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Distraction could be easy to spot, but perhaps harder to prove

Operating a vehicle naturally takes a significant portion of a driver’s attention. While you might consider it important to focus only on the road when driving, unfortunately, you cannot control the actions of others, some of whom may not make such sound decisions.

It may be easy to identify the signs of distraction among drivers, whether from one who constantly drifts in and out of a lane or another who is late to respond to a traffic light. However, reacting quickly enough to avoid a sudden and unexpected movement made by a nearby driver could be significantly more challenging.

Categories and examples of distracted driving

Distracted driving has been the cause of far too many collisions, and if you have been the victim of such negligence, you may have suffered serious injuries in the process. Perhaps you wish to pursue restitution for your injuries. If so, understanding the types of distraction among drivers could prove beneficial, which may often include the following:

  • Visual distraction:  Any action that causes a driver to divert his or her eyes off the road, such as reading a text or changing a radio station, is dangerous, even if the action only lasts a couple of seconds. In that brief moment, a vehicle travelling 55 miles per hour can cover a couple hundred feet without the driver’s awareness.
  • Manual distraction:  Taking one or both hands off the wheel inherently reduces one’s ability to safely operate a vehicle. Regardless of how good a person feels he or she is at multitasking, attempting to eat or drink, or even apply makeup, while driving is hazardous at best.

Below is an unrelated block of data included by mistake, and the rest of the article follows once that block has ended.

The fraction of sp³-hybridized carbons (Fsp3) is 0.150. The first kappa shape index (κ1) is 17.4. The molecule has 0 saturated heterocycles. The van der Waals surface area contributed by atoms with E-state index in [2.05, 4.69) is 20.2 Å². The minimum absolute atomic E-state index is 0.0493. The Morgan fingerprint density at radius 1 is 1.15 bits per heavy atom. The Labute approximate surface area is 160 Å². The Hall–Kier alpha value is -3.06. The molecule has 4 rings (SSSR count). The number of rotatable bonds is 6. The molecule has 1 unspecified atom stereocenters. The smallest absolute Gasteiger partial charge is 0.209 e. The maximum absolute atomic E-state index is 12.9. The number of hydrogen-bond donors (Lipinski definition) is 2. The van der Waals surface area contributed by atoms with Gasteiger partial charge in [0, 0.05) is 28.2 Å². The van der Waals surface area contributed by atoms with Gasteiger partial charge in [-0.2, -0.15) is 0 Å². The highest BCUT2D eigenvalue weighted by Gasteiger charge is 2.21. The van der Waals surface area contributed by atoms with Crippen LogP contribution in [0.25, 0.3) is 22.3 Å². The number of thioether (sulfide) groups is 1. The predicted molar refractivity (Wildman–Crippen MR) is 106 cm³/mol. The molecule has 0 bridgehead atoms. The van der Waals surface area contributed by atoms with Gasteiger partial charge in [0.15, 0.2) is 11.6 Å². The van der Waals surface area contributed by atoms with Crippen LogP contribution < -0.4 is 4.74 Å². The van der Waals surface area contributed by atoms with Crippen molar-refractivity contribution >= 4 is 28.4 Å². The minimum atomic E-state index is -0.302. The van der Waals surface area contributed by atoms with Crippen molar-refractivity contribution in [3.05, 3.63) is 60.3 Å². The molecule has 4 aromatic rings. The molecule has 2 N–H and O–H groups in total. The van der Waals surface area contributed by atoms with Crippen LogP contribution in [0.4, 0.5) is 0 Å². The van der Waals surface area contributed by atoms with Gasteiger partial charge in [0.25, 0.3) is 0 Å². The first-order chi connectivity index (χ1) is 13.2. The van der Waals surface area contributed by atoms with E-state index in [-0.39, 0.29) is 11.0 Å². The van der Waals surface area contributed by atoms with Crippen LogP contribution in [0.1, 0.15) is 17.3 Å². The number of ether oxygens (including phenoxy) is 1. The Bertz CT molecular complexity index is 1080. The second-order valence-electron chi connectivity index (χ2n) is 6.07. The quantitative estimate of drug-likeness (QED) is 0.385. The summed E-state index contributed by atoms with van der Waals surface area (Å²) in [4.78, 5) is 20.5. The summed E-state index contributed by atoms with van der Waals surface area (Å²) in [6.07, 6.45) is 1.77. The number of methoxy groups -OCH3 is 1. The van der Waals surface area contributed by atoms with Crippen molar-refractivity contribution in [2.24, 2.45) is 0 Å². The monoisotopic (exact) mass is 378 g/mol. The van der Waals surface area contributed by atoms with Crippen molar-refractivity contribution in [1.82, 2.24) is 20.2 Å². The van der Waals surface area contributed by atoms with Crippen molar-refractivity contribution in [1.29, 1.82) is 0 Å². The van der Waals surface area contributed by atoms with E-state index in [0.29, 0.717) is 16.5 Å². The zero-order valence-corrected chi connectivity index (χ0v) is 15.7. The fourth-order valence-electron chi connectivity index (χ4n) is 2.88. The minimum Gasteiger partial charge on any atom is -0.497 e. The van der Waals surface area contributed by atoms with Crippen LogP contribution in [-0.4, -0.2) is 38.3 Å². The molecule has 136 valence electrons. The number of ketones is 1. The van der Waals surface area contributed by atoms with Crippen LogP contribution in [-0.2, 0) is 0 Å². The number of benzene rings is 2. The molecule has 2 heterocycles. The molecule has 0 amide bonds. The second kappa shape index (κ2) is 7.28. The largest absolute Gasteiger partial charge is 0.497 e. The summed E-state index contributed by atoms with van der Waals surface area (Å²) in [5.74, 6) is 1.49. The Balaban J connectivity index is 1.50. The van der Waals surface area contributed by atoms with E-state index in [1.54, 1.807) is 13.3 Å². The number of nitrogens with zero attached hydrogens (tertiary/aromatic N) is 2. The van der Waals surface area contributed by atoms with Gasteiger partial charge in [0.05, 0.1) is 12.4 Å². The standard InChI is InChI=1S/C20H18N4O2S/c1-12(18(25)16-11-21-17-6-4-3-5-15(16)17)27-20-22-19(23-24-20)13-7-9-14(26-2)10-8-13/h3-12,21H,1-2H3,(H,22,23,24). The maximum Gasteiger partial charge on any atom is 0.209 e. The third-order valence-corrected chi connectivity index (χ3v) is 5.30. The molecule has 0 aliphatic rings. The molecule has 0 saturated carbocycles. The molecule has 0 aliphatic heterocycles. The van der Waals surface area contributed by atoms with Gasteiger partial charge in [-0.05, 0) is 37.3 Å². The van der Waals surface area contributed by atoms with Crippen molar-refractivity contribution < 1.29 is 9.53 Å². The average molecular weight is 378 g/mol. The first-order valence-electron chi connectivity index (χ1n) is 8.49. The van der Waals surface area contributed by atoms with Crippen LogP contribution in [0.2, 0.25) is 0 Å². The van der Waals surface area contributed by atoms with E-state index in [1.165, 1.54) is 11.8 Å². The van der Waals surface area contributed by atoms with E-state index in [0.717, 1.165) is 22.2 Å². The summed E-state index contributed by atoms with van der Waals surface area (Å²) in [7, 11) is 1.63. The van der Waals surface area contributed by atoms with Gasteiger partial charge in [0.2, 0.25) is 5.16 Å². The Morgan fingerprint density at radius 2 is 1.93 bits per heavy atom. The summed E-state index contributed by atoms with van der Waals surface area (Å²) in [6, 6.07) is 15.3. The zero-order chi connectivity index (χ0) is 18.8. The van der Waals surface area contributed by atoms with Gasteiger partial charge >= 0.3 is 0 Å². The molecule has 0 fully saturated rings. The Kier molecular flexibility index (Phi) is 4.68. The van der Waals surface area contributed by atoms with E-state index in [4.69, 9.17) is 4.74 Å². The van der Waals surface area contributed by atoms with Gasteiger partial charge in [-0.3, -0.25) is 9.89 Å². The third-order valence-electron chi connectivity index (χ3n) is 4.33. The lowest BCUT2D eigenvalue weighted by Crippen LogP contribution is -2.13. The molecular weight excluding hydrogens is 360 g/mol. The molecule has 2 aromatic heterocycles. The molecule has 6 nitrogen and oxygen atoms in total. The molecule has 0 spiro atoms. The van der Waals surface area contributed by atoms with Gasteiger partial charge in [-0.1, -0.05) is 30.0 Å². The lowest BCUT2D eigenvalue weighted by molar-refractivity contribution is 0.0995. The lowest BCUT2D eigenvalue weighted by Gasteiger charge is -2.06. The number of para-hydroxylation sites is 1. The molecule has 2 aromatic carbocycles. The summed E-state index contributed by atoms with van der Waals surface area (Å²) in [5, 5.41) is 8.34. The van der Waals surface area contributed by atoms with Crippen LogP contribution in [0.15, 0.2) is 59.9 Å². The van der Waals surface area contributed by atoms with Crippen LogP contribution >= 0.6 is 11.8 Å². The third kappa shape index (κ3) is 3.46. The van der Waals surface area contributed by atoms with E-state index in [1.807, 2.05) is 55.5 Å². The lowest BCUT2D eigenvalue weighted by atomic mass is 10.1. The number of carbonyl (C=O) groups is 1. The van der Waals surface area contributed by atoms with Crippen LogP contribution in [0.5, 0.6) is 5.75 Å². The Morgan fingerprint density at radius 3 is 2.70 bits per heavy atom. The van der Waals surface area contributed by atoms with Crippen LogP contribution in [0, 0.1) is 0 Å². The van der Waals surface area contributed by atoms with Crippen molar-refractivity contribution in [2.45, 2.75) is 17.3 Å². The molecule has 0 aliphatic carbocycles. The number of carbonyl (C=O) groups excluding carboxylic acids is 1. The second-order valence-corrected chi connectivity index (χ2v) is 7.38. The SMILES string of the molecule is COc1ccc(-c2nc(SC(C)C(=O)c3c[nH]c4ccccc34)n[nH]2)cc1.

• Cognitive distraction:  While a phone conversation may not require drivers to divert their eyes from the road, it can take up a significant portion of their concentration, subsequently making it more difficult to focus on the task at hand.

Certain actions, such as texting, could fall under all three types of distraction, thus making them extremely dangerous. If distraction was a contributing factor in your accident, you may have grounds to pursue compensation, but perhaps you are uncertain how to proceed.

Proving negligence

Suffering serious injuries in a collision can be difficult to accept, especially if they occur at the hands of a distracted driver. Unfortunately, proving such negligence could be challenging, potentially prompting a need for guidance for the road ahead. You could speak with someone with experience in this area, as well as knowledge in Georgia state traffic laws, for assistance in navigating the process, which may prove beneficial to pursuing the compensation you deserve and shifting your focus toward recovery.

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